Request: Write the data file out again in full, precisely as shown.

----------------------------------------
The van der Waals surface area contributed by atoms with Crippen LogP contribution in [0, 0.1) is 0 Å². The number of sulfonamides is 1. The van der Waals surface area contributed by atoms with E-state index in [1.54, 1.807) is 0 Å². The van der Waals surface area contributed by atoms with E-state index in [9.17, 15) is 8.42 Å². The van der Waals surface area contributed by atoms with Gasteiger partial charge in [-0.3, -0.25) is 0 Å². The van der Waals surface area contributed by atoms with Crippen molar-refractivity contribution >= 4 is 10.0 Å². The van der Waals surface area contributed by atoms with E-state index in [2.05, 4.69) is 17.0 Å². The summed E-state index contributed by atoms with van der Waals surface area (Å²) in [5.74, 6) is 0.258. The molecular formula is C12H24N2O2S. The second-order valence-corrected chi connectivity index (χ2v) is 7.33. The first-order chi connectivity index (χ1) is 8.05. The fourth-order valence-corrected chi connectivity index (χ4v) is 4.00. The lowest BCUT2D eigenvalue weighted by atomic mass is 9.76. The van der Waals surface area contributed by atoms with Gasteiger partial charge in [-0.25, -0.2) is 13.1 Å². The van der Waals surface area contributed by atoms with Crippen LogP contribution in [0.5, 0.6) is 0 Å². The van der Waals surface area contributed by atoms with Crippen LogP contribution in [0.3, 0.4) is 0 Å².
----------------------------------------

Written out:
The van der Waals surface area contributed by atoms with Crippen LogP contribution in [0, 0.1) is 0 Å². The number of sulfonamides is 1. The van der Waals surface area contributed by atoms with E-state index in [1.54, 1.807) is 0 Å². The van der Waals surface area contributed by atoms with E-state index in [9.17, 15) is 8.42 Å². The van der Waals surface area contributed by atoms with Gasteiger partial charge in [-0.3, -0.25) is 0 Å². The van der Waals surface area contributed by atoms with Crippen molar-refractivity contribution >= 4 is 10.0 Å². The van der Waals surface area contributed by atoms with E-state index in [2.05, 4.69) is 17.0 Å². The summed E-state index contributed by atoms with van der Waals surface area (Å²) in [5.74, 6) is 0.258. The molecular formula is C12H24N2O2S. The second-order valence-corrected chi connectivity index (χ2v) is 7.33. The first-order chi connectivity index (χ1) is 8.05. The fourth-order valence-corrected chi connectivity index (χ4v) is 4.00. The lowest BCUT2D eigenvalue weighted by atomic mass is 9.76. The van der Waals surface area contributed by atoms with Gasteiger partial charge in [-0.25, -0.2) is 13.1 Å². The van der Waals surface area contributed by atoms with Crippen LogP contribution in [0.5, 0.6) is 0 Å². The van der Waals surface area contributed by atoms with Crippen LogP contribution in [0.3, 0.4) is 0 Å².